Homily by Rev. Jim Ryan, Ph.D.
Third Sunday in Lent, March 20, 2022
The person who goes to the doctor because of not feeling quite right and who receives the diagnosis that they have stage 4 cancer that has metastasized to several organs – this person faces some immediate choices. Do they passively accept the diagnosis and give up? Do they lean into the diagnosis and try their best to cope? Or do they gain a certain clarity about the time they have and live their best quality of life?
Recently, this happened to one of my co-workers. Her immediate response, as she said to me, was, “This is a nightmare I cannot wake up from.” Now she must choose how she will respond.
This morning I would like to take a look at that 3rd alternative – To gain clarity and to live the best quality of life possible. The clarity that truth brings is a powerful force. To know the concrete situation one is in and to respond with action that treasures one’s own life and the people in one’s life.
I believe this same dynamic happens with the cancers that attack the social body. A cancer like the Ukrainian people are experiencing today, just like the cancer of war and barbarous attacks on innocent people from Guatemala, Honduras, Salvador, South Yemen, Syria – and the list goes on and one. When a government leader becomes distant from the everyday life of people and solidifies in the conviction that they have the clear vision and possess the truth that, “I alone can fix this,” that leader turns barbaric. When the leader believes that he is the embodiment of Czar Peter the Great, it’s quite likely that he is really removed from the people. For all our talk of the evolution of the human species and the vision that God is the saturation reality in which we live – that we are part of divinization, it is clear that we are not fully “there” yet. It is the truth of eschaton, the already and the not yet. How much further we have to go because humans are capable, this side of fulfillment and complete transformation, of such evil.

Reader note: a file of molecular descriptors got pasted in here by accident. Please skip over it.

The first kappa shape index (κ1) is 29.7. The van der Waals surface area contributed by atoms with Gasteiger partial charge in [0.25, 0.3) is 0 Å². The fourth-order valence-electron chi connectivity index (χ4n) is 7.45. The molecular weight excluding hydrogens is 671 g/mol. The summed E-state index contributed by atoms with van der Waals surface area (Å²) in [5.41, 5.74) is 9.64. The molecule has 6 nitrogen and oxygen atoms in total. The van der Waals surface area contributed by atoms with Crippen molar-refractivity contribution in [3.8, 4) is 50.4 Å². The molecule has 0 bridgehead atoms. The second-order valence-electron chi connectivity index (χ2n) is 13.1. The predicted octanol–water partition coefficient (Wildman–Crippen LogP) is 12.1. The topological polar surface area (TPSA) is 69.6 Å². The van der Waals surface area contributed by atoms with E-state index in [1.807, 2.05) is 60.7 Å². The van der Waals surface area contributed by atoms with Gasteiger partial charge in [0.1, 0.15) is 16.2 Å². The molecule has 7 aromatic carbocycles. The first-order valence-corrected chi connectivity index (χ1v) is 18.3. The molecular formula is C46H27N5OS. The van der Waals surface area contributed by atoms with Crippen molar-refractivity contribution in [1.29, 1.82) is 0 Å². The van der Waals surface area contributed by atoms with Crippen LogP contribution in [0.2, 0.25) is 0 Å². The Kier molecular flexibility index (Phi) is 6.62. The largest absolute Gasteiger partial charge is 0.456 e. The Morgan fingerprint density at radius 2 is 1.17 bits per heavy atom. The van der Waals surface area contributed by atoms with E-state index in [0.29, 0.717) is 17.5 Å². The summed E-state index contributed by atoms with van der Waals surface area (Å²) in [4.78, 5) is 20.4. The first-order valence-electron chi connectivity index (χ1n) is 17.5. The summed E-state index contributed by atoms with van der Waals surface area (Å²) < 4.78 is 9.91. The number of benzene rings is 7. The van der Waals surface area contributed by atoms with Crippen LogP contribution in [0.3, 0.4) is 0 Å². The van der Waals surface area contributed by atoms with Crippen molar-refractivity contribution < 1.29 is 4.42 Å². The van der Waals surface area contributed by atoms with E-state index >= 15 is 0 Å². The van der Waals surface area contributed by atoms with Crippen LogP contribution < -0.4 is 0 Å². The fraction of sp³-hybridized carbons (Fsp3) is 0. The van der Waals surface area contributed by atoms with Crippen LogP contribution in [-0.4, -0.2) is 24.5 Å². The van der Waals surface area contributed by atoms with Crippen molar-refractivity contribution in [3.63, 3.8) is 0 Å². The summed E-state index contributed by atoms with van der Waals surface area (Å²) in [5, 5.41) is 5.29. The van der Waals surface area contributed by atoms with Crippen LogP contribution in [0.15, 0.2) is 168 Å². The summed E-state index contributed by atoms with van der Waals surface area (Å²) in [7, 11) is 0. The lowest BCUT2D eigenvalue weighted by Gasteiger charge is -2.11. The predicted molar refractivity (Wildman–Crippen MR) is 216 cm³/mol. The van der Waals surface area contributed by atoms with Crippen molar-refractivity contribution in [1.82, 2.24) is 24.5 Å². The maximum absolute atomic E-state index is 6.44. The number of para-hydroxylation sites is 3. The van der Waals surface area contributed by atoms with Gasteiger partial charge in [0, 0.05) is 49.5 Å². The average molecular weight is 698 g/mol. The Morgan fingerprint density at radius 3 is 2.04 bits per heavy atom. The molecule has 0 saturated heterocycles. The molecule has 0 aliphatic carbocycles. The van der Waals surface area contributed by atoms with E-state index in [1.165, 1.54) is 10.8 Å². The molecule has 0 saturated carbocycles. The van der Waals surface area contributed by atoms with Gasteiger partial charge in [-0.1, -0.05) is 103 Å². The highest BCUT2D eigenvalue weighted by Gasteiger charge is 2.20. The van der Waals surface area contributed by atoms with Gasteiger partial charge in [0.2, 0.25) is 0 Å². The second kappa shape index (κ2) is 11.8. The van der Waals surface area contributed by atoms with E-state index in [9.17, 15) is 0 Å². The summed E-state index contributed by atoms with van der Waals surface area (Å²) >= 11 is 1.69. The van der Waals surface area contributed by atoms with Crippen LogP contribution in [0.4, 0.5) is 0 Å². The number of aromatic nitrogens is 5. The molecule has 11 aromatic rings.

The bombardment and killing in Ukraine is such a cancer of war and violence, the response to which is to achieve the clarity of the truth of what is right and what is wrong. To initiate war is to immerse oneself in lies, to distort the truth and to disengage from real people’s hopes for the future, especially the future of their children.
Here’s where we consider this conversation between Moses and Yahweh that we heard read from the Book of Exodus. (Exodus 3:1-8,13-15) Because it is a conversation we should not overlook it as such. After all, this God who speaks, this is the Great & Glorious Jehovah. This all-powerful One could have bypassed conversation and proceeded immediately to demand and command; this One could have instructed Moses and brooked no hesitancy. And, God forbid that Moses would have the audacity to reply as a peer. But this is a conversation. The voice from the burning bush invites Moses in. This man who was making a living by tending the sheep of his father-in-law – he didn’t even have his own flock – this man turns out to be a curious person who is intrigued by an invitation to come closer from a voice coming from a burning bush.